Kansas has had only one active judge on the 10th U.S. Circuit Court of Appeals for more than two years. The Denver-based court had three vacancies until Feb. 25, when Judge Robert Bacharach won Senate approval.
Because such vacancies can undermine the delivery of justice, President Obama must swiftly proffer, and senators quickly consider, nominees to fill all 16 openings among the nation’s 179 active appellate judgeships.
Obama has aggressively pursued guidance and support of Republicans and Democrats where openings materialized before his nominations. He suggested nominees of balanced temperament who are intelligent, ethical and independent.
Sen. Patrick Leahy, D-Vt., the Senate Judiciary Committee chairman, has promptly scheduled panel hearings and votes, forwarding nominees to the floor where many languished. Republicans ought to cooperate better.
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Senate Minority Leader Mitch McConnell, R-Ky., has infrequently agreed on votes. Most problematic has been GOP unwillingness to consider excellent consensus nominees, inaction that contravenes Senate customs.
When senators have voted, they easily approved most nominees.
The 16 current circuit openings are essential because the courts are tribunals of last resort in 99 percent of appeals. Obama has proposed six strong nominees. He should keep cooperating with Leahy and Senate Majority Leader Harry Reid, D-Nev., who arranges floor votes, and their Republican counterparts to facilitate review while nominating exceptional candidates for the 10 remaining openings.
Particularly significant are the 10th Circuit vacancies that arose when Judge Michael Murphy assumed senior status on Dec. 31 and Judge Deanell Tacha resigned from her Kansas seat in January 2011.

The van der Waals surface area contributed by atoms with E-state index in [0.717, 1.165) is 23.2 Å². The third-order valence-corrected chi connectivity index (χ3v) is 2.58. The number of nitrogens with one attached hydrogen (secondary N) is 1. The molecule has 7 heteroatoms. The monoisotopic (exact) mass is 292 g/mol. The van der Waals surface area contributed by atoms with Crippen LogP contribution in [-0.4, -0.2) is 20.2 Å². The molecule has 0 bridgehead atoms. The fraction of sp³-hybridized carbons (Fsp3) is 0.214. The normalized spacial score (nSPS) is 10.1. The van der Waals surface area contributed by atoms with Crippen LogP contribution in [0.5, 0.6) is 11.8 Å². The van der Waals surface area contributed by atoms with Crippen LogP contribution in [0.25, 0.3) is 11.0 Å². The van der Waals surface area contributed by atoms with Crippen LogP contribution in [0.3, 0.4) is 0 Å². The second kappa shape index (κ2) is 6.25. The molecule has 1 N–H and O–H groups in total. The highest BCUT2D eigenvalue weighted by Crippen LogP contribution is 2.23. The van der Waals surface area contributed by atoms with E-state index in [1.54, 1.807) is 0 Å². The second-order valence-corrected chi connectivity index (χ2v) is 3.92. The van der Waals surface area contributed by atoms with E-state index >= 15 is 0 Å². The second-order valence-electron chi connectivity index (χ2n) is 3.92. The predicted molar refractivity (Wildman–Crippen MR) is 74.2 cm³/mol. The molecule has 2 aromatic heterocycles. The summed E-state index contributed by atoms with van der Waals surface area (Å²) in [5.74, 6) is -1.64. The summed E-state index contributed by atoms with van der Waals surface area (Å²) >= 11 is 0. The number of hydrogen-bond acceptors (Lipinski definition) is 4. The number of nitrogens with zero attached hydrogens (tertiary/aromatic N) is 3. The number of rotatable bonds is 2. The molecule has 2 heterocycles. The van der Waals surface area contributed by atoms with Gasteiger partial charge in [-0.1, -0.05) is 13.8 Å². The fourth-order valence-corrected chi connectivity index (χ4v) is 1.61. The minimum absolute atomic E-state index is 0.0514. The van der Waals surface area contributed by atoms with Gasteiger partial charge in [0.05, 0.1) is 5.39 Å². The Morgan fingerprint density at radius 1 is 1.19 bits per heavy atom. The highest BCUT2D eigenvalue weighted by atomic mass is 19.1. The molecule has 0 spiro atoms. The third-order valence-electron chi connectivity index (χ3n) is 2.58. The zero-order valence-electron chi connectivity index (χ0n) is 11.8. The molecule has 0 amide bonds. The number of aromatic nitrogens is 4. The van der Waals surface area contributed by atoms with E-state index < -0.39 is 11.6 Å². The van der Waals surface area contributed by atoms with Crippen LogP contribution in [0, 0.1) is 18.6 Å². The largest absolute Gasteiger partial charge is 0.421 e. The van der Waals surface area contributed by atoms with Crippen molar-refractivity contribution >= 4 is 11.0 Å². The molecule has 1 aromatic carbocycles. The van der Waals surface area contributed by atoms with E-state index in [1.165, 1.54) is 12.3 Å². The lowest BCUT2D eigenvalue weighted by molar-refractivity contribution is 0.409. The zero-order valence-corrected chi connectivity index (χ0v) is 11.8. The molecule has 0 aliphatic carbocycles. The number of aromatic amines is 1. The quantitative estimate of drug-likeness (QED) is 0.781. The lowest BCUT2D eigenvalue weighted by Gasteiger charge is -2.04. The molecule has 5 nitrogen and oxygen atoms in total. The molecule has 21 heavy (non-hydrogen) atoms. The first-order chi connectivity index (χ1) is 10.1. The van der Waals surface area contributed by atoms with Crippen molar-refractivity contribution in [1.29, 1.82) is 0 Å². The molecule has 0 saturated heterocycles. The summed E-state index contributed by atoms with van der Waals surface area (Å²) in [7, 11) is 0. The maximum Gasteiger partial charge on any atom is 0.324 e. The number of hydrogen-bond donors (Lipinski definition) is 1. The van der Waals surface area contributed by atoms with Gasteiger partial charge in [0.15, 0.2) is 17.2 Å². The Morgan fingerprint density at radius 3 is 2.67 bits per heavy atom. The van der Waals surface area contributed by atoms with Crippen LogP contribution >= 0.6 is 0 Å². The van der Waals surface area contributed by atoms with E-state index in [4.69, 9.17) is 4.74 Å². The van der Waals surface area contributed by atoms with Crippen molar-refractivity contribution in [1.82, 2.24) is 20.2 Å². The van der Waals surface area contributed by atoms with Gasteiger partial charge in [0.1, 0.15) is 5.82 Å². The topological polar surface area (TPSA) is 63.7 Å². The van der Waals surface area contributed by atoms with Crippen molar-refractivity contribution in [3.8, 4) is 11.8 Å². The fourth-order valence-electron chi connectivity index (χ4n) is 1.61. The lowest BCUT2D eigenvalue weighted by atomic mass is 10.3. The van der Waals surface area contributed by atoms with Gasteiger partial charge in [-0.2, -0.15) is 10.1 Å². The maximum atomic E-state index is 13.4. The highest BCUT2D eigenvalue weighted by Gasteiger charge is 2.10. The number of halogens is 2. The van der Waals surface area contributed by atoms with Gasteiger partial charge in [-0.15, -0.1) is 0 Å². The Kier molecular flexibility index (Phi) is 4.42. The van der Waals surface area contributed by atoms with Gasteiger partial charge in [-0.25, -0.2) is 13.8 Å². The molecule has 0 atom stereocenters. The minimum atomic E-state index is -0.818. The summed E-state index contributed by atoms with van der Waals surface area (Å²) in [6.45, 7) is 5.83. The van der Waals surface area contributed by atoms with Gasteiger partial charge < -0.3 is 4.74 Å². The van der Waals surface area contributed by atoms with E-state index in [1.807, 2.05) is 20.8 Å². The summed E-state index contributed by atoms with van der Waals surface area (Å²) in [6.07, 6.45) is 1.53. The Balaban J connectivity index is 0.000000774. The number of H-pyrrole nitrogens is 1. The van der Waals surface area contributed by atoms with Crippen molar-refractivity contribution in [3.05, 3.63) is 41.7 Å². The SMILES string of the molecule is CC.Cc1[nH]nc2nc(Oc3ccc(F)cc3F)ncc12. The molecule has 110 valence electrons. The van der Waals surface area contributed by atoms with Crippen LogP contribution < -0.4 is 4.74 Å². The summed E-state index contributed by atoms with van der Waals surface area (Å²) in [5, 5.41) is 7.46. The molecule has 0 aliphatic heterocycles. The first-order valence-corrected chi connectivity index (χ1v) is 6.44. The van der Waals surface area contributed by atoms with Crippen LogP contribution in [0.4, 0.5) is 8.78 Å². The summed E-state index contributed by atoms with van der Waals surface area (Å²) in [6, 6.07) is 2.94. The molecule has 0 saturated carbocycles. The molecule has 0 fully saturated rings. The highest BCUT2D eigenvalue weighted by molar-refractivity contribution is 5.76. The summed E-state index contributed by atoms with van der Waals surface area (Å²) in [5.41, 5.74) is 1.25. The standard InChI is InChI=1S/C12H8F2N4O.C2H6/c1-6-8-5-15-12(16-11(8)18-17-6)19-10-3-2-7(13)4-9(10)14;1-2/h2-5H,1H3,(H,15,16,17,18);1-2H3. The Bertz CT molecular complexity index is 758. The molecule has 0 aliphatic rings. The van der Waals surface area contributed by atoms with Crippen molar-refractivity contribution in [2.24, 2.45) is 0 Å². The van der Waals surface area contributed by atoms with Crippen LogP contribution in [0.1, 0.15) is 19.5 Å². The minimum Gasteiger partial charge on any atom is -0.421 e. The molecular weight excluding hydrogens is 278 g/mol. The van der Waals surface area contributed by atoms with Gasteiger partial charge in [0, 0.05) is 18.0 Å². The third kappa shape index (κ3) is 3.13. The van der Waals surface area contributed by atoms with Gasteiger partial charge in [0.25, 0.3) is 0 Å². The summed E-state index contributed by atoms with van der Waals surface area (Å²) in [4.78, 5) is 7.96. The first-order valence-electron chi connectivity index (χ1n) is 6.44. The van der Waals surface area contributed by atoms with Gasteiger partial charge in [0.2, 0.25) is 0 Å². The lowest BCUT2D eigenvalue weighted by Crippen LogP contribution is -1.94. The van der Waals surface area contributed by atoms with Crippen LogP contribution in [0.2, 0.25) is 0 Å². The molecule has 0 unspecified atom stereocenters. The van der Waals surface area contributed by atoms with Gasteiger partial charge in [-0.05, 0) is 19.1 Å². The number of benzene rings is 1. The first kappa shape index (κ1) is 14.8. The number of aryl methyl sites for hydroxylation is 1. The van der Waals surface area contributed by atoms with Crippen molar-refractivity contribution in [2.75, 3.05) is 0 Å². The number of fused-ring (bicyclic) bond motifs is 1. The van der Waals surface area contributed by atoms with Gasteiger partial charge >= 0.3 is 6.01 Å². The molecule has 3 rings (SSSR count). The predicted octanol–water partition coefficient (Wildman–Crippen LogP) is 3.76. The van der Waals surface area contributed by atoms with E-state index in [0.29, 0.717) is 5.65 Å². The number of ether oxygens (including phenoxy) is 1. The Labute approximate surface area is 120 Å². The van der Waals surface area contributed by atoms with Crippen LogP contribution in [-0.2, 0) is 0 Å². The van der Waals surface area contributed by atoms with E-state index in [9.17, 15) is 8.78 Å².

Obama swiftly nominated Steve Six, who received a unanimous “well-qualified” rating from the American Bar Association, to Tacha’s vacancy in March 2011. Six capably answered difficult questions in his May hearing. Nevertheless, Kansas GOP Sens. Pat Roberts and Jerry Moran decided to oppose Six before the committee could vote, and his nomination later expired.
Accordingly, the White House must rapidly seek the Kansas senators’ advice and support, perhaps recommending that Roberts and Moran suggest a few prospects they deem superb. The administration should then quickly review the people tendered and nominate a terrific candidate. The Senate Judiciary Committee must grant the nominee a speedy hearing, at which the Kansas senators explain why they support the nominee, and a panel vote. Once the nominee reaches the floor, McConnell should immediately agree to a “yes” or “no” vote.
Because vacancies in 9 percent of appellate judgeships and 17 percent of 10th Circuit slots can undermine the delivery of justice, Obama must speedily nominate, and the Senate expeditiously consider, strong nominees for the circuit openings.